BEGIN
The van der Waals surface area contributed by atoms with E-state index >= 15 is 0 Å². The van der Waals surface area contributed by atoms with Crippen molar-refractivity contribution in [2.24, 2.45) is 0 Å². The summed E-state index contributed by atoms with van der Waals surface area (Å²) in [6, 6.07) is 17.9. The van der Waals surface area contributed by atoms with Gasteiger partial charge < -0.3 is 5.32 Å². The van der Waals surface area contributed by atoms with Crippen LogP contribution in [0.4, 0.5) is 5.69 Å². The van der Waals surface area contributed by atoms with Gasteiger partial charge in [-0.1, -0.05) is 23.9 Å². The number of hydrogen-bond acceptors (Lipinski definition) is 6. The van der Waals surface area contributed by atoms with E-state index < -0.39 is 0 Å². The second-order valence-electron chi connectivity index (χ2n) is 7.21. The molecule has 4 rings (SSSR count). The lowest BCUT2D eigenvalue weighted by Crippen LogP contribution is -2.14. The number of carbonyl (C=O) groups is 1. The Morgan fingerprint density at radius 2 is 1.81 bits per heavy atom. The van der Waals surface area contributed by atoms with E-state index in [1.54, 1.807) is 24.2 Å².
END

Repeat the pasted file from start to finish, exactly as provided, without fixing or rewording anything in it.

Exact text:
The van der Waals surface area contributed by atoms with E-state index >= 15 is 0 Å². The van der Waals surface area contributed by atoms with Crippen molar-refractivity contribution in [2.24, 2.45) is 0 Å². The summed E-state index contributed by atoms with van der Waals surface area (Å²) in [6, 6.07) is 17.9. The van der Waals surface area contributed by atoms with Gasteiger partial charge < -0.3 is 5.32 Å². The van der Waals surface area contributed by atoms with Crippen LogP contribution in [0.4, 0.5) is 5.69 Å². The van der Waals surface area contributed by atoms with Gasteiger partial charge in [-0.1, -0.05) is 23.9 Å². The number of hydrogen-bond acceptors (Lipinski definition) is 6. The van der Waals surface area contributed by atoms with E-state index < -0.39 is 0 Å². The second-order valence-electron chi connectivity index (χ2n) is 7.21. The molecule has 4 rings (SSSR count). The lowest BCUT2D eigenvalue weighted by Crippen LogP contribution is -2.14. The number of carbonyl (C=O) groups is 1. The Morgan fingerprint density at radius 2 is 1.81 bits per heavy atom. The van der Waals surface area contributed by atoms with E-state index in [1.54, 1.807) is 24.2 Å².